Back at the Discovery Valley we met Mark Phillips. He was kind enough to spend a few minutes discussing the course and gave some insight into his methods. If you look at a fence 3 times change it, it’s not right, it isn’t the dimensions, it just isn’t right. We discussed leaf pit and he had heard a lot of riders discussing the longer alternative as they think they can go long but maintain a higher average speed. He felt that to make a good completion it is very much about risk management and knowing where you can take those risks, or not. He felt the trout hatchery was the most difficult combination on course. He described it as a high-risk area with so many opportunities to go wrong that the riders will need to have super-fast reactions and make good decisions according to their individual circumstances.

Mark didn’t think any rider will make time but would be delighted if all riders got round. In order to attempt it they need to be hitting their early minute markers exactly, too fast and they will have too much lactic acid and will falter later on. They will need to be very efficient with their lines to get close.

Mark’s final comments were around fence dressing. Everything you see is to enhance the course. For example, the flowers on the ends of the rails in the Rolex combination are there to help the horses read the rail as they go over it, not just to look pretty. He explained that horses see in contrast due to the composition of cones and rods in their eyes, so they are very careful with where they use certain jump colours. For example, don’t use dark rails in dark areas or shiny white rails into reflective water. Most fatalities come from the leading edge, so we do as much as possible to help the horse read the front rail of the fence.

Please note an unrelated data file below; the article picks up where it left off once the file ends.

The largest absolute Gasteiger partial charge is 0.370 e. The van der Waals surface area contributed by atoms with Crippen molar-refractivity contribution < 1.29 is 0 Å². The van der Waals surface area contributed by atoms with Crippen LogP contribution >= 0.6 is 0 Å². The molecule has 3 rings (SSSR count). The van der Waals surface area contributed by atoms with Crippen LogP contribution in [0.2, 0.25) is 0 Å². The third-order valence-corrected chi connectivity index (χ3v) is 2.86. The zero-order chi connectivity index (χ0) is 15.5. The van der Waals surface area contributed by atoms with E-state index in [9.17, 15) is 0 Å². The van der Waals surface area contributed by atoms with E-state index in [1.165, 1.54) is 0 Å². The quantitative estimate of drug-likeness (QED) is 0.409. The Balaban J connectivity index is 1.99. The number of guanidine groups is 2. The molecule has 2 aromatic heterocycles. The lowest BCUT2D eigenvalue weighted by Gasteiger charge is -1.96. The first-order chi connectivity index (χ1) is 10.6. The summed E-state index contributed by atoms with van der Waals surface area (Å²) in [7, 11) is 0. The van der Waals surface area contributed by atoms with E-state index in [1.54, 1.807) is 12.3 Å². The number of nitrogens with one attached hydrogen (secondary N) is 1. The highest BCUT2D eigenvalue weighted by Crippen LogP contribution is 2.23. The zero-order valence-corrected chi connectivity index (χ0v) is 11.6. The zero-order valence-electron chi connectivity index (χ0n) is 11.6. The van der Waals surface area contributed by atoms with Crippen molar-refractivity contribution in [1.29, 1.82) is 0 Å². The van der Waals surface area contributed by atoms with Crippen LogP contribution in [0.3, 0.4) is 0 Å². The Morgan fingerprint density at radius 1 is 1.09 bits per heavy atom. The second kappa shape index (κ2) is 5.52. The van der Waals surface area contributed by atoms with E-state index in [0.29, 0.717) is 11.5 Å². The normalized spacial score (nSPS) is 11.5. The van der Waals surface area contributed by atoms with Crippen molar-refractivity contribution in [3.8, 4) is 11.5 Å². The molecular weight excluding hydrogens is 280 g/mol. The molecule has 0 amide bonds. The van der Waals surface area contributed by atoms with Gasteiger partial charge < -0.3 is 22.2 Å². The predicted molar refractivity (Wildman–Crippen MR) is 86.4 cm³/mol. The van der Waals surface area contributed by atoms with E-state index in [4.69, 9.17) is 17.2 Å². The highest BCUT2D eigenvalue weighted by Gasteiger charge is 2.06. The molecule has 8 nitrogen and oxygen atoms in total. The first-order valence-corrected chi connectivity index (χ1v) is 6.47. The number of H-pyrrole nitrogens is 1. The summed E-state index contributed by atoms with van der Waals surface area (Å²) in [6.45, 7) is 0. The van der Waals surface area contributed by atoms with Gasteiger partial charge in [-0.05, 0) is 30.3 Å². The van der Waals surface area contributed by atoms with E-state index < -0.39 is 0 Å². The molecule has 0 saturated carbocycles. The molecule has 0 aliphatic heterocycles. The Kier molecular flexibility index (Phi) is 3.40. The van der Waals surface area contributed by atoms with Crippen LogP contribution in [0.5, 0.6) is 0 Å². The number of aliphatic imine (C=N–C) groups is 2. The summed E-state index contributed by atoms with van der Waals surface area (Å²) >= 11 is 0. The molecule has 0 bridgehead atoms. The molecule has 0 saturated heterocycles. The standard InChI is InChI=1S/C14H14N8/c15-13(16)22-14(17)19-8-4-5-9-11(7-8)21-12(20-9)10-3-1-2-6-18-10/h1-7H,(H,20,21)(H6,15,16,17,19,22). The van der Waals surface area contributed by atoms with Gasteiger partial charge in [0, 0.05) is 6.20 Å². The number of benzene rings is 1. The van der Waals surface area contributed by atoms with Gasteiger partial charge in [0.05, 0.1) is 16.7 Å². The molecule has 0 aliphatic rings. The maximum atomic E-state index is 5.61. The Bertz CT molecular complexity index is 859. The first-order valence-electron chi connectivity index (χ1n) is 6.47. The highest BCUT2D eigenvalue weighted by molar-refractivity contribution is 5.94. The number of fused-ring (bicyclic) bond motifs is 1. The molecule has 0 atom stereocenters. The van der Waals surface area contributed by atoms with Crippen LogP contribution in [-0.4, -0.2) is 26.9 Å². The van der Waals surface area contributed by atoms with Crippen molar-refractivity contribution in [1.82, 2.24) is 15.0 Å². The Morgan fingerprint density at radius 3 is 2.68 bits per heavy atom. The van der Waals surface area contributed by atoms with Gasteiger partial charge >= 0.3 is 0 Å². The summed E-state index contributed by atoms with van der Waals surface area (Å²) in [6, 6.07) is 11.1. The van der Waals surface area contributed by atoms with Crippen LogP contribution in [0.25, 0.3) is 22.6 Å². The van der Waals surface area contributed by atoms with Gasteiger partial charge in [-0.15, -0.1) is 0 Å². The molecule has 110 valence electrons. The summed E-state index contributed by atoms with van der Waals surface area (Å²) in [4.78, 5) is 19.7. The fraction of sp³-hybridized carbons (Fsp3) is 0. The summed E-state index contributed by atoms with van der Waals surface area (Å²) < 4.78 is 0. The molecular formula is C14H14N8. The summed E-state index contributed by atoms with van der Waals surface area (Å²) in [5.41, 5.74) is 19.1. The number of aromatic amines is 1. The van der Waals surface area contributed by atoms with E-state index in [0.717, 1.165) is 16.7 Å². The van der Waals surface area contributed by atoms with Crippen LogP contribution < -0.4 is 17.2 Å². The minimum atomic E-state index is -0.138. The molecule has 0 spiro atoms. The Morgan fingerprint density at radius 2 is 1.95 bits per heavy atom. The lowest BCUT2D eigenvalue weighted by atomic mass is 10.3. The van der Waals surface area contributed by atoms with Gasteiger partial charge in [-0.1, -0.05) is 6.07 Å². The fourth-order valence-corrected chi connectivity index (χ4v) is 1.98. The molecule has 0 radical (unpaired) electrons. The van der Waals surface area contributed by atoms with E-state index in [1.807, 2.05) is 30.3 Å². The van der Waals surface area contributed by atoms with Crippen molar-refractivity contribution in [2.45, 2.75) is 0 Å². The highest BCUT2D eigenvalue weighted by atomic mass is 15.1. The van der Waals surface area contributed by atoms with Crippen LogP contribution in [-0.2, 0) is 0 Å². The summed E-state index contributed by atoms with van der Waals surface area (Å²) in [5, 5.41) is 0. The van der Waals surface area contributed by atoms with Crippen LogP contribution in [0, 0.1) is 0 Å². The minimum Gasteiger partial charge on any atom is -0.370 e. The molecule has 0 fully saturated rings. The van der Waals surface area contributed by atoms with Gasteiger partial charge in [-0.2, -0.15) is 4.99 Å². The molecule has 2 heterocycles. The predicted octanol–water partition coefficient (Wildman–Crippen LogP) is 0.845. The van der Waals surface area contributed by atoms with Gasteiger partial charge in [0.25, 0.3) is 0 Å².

After we parted with Mark we went onto the trout hatchery, so many choices so you really need to know your horse. This is where Eric’s ratio of Honesty:Energy:Time is so well illustrated. You need to train horses to be quick thinkers and honest, the fast ones will save lots of time here but will have dipped into honesty box. If they don’t it will become very tiring and they are going to pay for that over the next undulating bit of the course.


As always, the Rolex combination is big and tricky, you need to be bold in so you have options to be careful and hope you’ve put enough in the honesty box.

Capability cutting is very disruptive to the canter and almost becomes a related distance at the top, so this is a fence sapping energy. If you have trained your horse to look at the top rail 17 a & b shouldn’t be a problem. You need to keep coming forward, make a moving rebalance and not waste time and energy.

There is a long pull up hill to the inspiring Cottesmore leap, swinging right to an accuracy test of 2 shoulder brushes or two arrow heads before the last big test on course. The Clarence Court Egg box combinations is another place where you need to assess how much you have left of your reserves and once again trade honesty, speed and energy!

The final fences are fairly simple, you have answered the questions of the course, now the test is to see how fit your horse is and test the focus of the riders. 27 is disruptive to flow of getting home and need to ensure they see and don’t leave a leg and after that beware of ‘last fenceitis!’

Thank you, Eric for a thoroughly enjoyable and informative course walk and good luck to your horse!

Fred Hodges BHSI